Tuesday, April 22, 2014

Why are there double rainbows?

There seems to have been an unusual number of spectacular double rainbows around the Northwest during the past week, and several have you sent me some stunning pictures.  Let me show you a few samples.

 Picture Courtesy of Tom Kreyche from Capitol Hill, Seattle

Pictures courtesy of Seelye Martin in Laurelhurst, Seattle

Why TWO rainbows?  Most of the time only one is clearly apparent.

As many of you know, rainbows result when light from the sun enters a raindrop and experiences a reflection at the back of the drop and heads back to the observer (see schematics).  Sunlight has all wavelengths of visible light, from short wavelengths (purple and blue) to longer wavelengths (red and orange), with yellow and green in between.  As sunlight reaches the raindrop it is refracted (bent) upon entering the drop, reflected off the back of the drop, and then refracted again when leaving.  The interesting thing is that the amount of bending during refraction depends on wavelength, with longer wavelengths (e.g., red) bent less than shorter wavelengths (e.g., blue).  This is called dispersion, which results in the sunlight being broken up into a spectrum of colors:  the rainbow.




But sometimes, there are TWO reflections in the back of the raindrop, which produces another rainbow, with the colors reversed (see figure below).  This is the secondary bow, which is generally fainter than the primary bow.  Look at the pictures  above; can you see the reversal of colors?  Red is at the top of the primary bow, but at the bottom of the secondary bow.


Quiz time....is this picture of a double rainbow below real or fake?  The answer: FAKE.  No color reversal between the bows. Someone got carried away with Photoshop.


Spring is rainbow season here in the Northwest.  Why?  Lots of instability, so there are plenty of cumulus clouds and their transient showers. The showers are followed by sun, which helps produce the rainbows. Classic spring showers and sunbreaks!  A winter storm with a continuous cloud deck without breaks is no good for rainbows.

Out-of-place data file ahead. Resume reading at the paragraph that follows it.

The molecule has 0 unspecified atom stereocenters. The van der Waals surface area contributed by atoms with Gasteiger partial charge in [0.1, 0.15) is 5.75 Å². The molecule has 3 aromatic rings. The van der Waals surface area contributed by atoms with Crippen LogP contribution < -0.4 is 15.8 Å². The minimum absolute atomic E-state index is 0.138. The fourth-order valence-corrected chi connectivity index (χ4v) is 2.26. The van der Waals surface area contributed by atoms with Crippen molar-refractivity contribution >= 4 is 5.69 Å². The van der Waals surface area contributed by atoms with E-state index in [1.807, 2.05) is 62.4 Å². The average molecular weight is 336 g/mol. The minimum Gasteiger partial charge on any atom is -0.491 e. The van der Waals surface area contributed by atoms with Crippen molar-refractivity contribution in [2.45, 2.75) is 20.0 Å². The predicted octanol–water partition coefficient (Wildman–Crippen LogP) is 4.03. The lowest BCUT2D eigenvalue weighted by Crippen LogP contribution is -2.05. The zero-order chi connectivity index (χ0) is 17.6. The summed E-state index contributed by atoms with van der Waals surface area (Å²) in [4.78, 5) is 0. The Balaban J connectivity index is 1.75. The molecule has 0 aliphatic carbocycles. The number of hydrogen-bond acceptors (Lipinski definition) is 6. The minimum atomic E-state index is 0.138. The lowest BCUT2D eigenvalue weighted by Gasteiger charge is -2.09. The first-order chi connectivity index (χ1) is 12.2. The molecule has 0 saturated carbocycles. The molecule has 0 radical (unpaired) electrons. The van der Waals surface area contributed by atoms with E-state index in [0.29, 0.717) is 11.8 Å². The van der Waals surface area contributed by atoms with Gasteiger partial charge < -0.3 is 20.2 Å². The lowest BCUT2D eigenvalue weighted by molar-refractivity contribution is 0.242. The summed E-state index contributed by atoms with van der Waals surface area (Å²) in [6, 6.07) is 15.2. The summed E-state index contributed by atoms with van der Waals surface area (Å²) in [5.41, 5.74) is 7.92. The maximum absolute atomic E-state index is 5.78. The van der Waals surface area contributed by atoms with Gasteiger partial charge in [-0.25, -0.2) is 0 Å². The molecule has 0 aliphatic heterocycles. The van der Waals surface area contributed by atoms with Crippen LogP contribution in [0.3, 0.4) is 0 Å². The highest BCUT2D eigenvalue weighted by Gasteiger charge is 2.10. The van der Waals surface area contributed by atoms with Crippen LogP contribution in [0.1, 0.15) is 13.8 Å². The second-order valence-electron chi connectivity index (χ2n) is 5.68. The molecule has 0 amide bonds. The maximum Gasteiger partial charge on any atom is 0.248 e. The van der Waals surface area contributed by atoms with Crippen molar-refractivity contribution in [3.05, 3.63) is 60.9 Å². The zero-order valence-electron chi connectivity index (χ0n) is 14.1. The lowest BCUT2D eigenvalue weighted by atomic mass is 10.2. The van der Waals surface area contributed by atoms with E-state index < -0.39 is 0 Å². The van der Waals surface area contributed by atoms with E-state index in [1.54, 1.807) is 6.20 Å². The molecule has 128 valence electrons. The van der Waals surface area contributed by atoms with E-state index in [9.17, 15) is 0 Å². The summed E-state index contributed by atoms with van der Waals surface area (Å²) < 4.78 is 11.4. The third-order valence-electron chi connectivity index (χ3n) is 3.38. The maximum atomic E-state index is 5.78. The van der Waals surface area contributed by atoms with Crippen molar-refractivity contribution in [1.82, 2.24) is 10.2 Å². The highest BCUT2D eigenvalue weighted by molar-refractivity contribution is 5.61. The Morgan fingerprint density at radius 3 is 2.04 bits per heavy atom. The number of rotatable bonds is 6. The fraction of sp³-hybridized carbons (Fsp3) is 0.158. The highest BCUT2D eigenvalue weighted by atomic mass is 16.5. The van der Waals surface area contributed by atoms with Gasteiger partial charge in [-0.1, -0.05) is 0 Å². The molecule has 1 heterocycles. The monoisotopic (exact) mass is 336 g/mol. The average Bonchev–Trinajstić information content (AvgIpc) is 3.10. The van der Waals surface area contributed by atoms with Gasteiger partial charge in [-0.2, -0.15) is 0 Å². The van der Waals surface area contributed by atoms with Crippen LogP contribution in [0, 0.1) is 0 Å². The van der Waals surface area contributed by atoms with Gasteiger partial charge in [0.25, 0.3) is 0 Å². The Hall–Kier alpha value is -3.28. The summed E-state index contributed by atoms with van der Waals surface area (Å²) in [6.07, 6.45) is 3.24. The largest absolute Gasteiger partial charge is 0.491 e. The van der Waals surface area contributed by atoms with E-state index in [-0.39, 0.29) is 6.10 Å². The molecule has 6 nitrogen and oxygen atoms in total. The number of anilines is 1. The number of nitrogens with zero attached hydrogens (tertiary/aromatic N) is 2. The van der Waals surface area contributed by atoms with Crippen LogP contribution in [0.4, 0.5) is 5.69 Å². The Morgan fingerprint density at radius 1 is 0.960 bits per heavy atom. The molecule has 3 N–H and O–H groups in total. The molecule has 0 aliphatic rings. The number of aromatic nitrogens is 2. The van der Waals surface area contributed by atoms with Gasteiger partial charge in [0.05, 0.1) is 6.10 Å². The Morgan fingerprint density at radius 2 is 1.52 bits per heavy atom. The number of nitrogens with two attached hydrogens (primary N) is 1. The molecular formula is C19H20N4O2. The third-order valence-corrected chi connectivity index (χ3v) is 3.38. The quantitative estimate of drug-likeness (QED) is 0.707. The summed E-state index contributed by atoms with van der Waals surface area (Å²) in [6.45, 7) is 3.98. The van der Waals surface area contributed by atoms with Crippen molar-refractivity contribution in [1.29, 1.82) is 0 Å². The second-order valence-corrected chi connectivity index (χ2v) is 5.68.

Why is it very unstable this time of the year?  Because  instability is associated with a big change in temperature with height and spring has this in spades.  The sun is strong and warms the surface, while the atmosphere aloft has not warmed appreciably yet.

There is one question about double rainbows I can't answer:  Are there two pots at both sides?  I will leave this important question to others more qualified to deal with it.


Come to think of it, maybe I can answer the question.  This is my kind of gold.  And they make it in Ellensburg!


Climate 101 Luncheon on Monday in Seattle

If any of you are interested, I will be participating in a Climate 101 luncheon sponsored by the Seattle Chamber of Commerce and mc'ed by Jeff Renner of KING TV.   There is some space left.  For more information go here.

9 comments:

richard583 said...

.. to make us smile. (not forgetting.)

A. Mekvold said...

There was a interesting rainbow today in Vancouver WA. It was really low to the ground, and really wide as a result. I've never seen one so close to the ground before. (sorry if this is a double post!)

JewelyaZ said...

This is my absolute favorite rainbow and other-bows page... the kids and I use this as a reference all the time.

Atmospheric Optics rainbows and other pages covering things like moonbows and rarer forms.

takadave said...

I'm feeling really stupid this morning. I don't see how the Wadsworth illustration explains the color reversal in the second rainbow.

Tim Burris said...

@takadave: I'm in the same boat. I understand conceptually that there are two reflections but afaict that picture explains the effect by showing two suns.

I've also been wondering about the cause of double rainbows lately. I never saw one as a kid but in the past few years any time I see a rainbow it's double. I was hoping for a confirmation or debunking of this anecdotal evidence of a change in atmospheric conditions. Is is because Seattle is further north than Portland where I grew up?

DEORTMAN said...

The double rainbow from Ballard was spectacular. In particular, the bottom violet was very visible. In fact below the main rainbow band there appeared a space and another band of violet (Running R-O-Y-G-B-I-V-space- V).

Any idea what might be causing a second band of violet to appear at the bottom?

DRYSIDECOUG said...

Fascinating explanation of the double rainbow. The most spectacular rainbow I ever saw was one evening over Hayden Lake in Northern Idaho at sunset. It was immense and intense.

Thanks Cliff.

Joe said...

A few weeks ago I was driving along the edge of a heavy rain storm and the bright sun and saw three rainbows. The third was very faint. The passenger in my car could also see it. It was pretty cool.

Chuck D said...

Thanks, JewelyaZ, for the Atmospheric Optics reference. These 2 interactive links show the double-rainbow cause very well.

http://www.atoptics.co.uk/rainbows/ord2form.htm#

http://www.atoptics.co.uk/rainbows/primrays.htm#

Once again, something new and interesting learned through Cliff Mass's Blog!